Friday, July 6, 2012

Why The Economy Will Remain Slow

Thinking through the June unemployment report provides serious cause for concern about the long term health and direction of our U.S. economy.

Before getting to that, however, let's admit that June unemployment was another in a series of disappointing numbers.

In brief, the economic picture remains bleak, both here and in the rest of the world. So how bad is it?  Well, my bet is we're stuck and not likely to generate any positive growth momentum anytime soon.

Worst Quarter for Jobs Growth Since 2010  puts things in perspective:

"America’s job market hasn’t been this feeble since the economy started adding jobs regularly two years ago.
The latest data show the U.S. economy added an average of 75,000 jobs per month between April and June. That’s paltry compared with the average of 225,000 jobs notched in the first three months of the year. Worse, it’s the weakest quarter for job growth since the third quarter of 2010, when the economy lost an average of 45 jobs each month.

After this past quarter, the next weakest is July-to-September 2011, when the economy added an average of 128,000 jobs–a relatively healthy figure  and one high enough to at least keep unemployment from rising.

Clearly, America’s job market has lost the momentum it had early this year. And as we pointed out on June 25, this weakness on  jobs is outweighing the boost to consumers’ wallets from lower gasoline prices. Proof? Check out June’s retail sales figures, which grew at the slowest pace in over two years."

My Take

This jobs number stinks, as did last month's as well. Even worse, we have no reason to believe that meaningful economic activity will pick up anytime soon.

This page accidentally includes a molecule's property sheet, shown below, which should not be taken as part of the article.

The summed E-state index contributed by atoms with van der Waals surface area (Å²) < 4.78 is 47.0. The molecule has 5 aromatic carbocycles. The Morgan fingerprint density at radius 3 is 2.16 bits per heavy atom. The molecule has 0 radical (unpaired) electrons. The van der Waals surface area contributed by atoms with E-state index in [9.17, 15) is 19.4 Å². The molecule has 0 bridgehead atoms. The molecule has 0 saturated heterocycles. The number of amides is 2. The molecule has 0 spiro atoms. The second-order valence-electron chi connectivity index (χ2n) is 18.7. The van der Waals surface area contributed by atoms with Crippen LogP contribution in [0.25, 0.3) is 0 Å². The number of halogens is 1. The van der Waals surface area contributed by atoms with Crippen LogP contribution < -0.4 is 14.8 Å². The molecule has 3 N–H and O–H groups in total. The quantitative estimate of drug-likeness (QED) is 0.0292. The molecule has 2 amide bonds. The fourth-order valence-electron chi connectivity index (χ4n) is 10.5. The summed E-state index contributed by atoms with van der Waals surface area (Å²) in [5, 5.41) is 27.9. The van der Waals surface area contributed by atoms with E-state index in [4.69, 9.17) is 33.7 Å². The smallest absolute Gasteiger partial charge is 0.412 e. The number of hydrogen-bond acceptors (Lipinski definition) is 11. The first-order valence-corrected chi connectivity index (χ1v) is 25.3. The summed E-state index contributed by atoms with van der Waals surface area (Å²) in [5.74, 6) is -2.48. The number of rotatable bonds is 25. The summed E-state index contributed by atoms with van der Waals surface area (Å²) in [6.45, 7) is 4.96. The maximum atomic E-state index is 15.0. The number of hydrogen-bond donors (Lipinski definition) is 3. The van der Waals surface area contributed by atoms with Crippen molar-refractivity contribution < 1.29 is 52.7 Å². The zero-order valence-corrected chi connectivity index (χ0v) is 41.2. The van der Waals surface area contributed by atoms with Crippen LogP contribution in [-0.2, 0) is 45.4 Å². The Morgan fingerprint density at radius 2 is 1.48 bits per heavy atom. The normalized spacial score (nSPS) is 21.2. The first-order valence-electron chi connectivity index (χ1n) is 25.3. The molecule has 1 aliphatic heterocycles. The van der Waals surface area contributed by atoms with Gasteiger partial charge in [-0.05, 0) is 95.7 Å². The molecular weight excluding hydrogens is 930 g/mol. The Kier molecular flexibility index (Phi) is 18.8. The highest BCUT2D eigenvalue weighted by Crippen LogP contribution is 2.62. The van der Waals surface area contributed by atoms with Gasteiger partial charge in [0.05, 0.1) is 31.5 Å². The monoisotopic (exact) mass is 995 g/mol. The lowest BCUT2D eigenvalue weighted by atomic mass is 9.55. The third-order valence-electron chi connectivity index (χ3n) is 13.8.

Although the official unemployment rates are bad enough at 8.2% and 14.9%, respectively, economic conditions are actually much worse than that. Fewer people than "normal" are in the work force, and of those that are employed, a bigger percentage is working in the public sector than has historically been the case.

Further, when we consider that expensive and unaffordable government programs for (1) education (K-12 through college, including student loans and Pell Grants), (2) medical care (Medicare, Medicaid and now ObamaCare) and (3) retirement benefits (Social Security and public sector pensions included) are taking more of our nation's resources than ever before, that's putting an unsustainably heavy load on the private sector to support.

Couple that with the ongoing debt debacle in both the household sector (housing bubble related and credit card debts, including student loans) and public sector (~$16 trillion national debt, excluding unfunded entitlement liabilities of perhaps another $100 trillion), and the current financial burden is simply too heavy for the private sector to sustain. Something's gotta give.


Our politicians aren't even trying to do the right things, let alone do those things right. It seems like everything is on hold until after this November's elections.

President Obama, as the standard bearer of the Democratic party, has aligned himself with both private and public sector unions. Thus, his approach won't emphasize private sector solutions, and he's constantly on the attack against private sector initiatives and business leaders. That may or may not help win him reelection, but it won't help repair the economy. In fact, he's hurting our economic prospects by both his actions and rhetoric.

The cold hard facts are that more government spending programs, higher taxes and less private sector work (such as drilling for more energy and the Keystone pipeline) won't lead us anywhere except off the economic cliff.  Doing things that will result in more public debt and higher deficits will only make things worse.

While I wish it were otherwise, it looks like it's shaping up to be a confrontation between (1) the leadership of unions, both in the public and private sectors, and the Democratic party, versus (2) the long term best interests of We the People and our nation's economy, pure and simple.

That's really sad.

Thanks. Bob.

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